There were two groups of plants with fernlike leaves: the real ferns
(spore plants) and the seed ferns being gymnosperm plants. Thus seed ferns
are not ferns at all! By far most of the real fern leaves belong to the genus
Pecopteris and these are in most cases rather easily recognizable
because of the fact that the leaflets are attached to the axis with their
entire base. Look at the figure below. Most of the Pecopteris leaves
come from large tree ferns, called Psaronius. These leaves are dominating
the fossil record of Graissessac.
Terminology: A terminal part of a frond, like in the figure above,
is called a pinna (plural: pinnae). A leaflet of such a pinna is called
pinnule (plural: pinnules; also pinnula with plural
Characteristic for Pecopteris is the fact that the pinnules are
attached to the axis with the entire base. Furthermore they are pinnately
veined, i.e. they have a midvein with lateral veins.
It is often difficult and sometimes impossible to identify Pecopteris
leaves at species level. In Graissessac one species is clearly abundant:
See also the photos at the bottom of this page.
Pecopteris polymorpha has relatively
larges pinnules, which are parallel-sided and often somewhat contracted at
the base. The pinnules are standing obliquely upward and close to each other
(often touching each other). They have a round apex and are often a bit convex.
The midvein is firm and sunken.
Pecopteris unita. The pinnules are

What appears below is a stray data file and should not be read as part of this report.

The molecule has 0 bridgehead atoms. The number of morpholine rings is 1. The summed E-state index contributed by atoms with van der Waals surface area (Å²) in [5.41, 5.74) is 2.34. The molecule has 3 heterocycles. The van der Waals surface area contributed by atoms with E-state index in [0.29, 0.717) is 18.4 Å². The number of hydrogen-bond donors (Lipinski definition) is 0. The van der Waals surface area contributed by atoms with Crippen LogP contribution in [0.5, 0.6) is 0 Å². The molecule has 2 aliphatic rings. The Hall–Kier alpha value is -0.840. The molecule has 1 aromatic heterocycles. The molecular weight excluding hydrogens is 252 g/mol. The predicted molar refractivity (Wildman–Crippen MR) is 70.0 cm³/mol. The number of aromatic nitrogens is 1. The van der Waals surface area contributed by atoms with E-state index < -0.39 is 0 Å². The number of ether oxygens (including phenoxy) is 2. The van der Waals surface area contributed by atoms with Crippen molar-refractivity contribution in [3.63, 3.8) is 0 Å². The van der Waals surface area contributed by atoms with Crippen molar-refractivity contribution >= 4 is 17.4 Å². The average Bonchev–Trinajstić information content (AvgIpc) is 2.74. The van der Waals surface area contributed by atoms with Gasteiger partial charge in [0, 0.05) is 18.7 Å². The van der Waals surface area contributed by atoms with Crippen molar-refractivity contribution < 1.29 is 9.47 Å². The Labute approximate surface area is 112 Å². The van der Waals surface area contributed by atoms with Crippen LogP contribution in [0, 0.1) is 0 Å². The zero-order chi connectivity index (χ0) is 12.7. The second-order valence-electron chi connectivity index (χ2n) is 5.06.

partly grown together. That's why the pinna looks like a leaf with a lobed
border. The lateral veins are arching upwards.
Pecopteris parvula. Small convex
pinnules with a length of 1.5 - 2 mm and a width of 0.7 - 1 mm.
Pecopteris arborescens. Pinnules
small (4 - 6 mm long, 1.5 mm wide), parallel-sided, close together, perpendicular
to the axis. Midvein sunken, clear. Lateral veins loose, rarely forked,
perpendicular to the midvein.
Pecopteris candolleana. Pinnules
strikingly narrow. They can be rather long (up to 10 mm). Not touching each
other and a bit decurrent. Lateral veins once forked, loose.
Pecopteris miltonii. Pinnules long
2 - 8 mm and wide 2 - 4 mm. Round apex. Nearly perpendicular to the axis.
Midvein nearly reaching the top of the pinnule and there forking. Upper side
of the leaf covered with hairs, making the veins unclear.
The name Sphenopteris is used for fernlike leaves with lobed
or deeply incised leaves. Real ferns as well as seed ferns belong to this
genus, because this is a form genus. In such a genus species are lodged of
which the true nature (fern or seed fern) is not yet known. The species of
the genus Renaultia were formerly also called Sphenopteris,
until the moment the sporangia had been discovered. Then it was clear that
they were real ferns and the group was given its own name.
Renaultia chaerophylloides is the
most common species. The pinnules are small, flat and deeply incised. The
lobes of the pinnules are somewhat angular.
Sphenopteris decorpsii. It is not
known whether this plant is a fern or a seed fern. The pinnules resemble
the preceding plant but the plant is more robust.
We have found several other fossils belonging clearly to the genus
Sphenopteris, we couldn't identify them at species level.
Click on one of the photos below to proceed.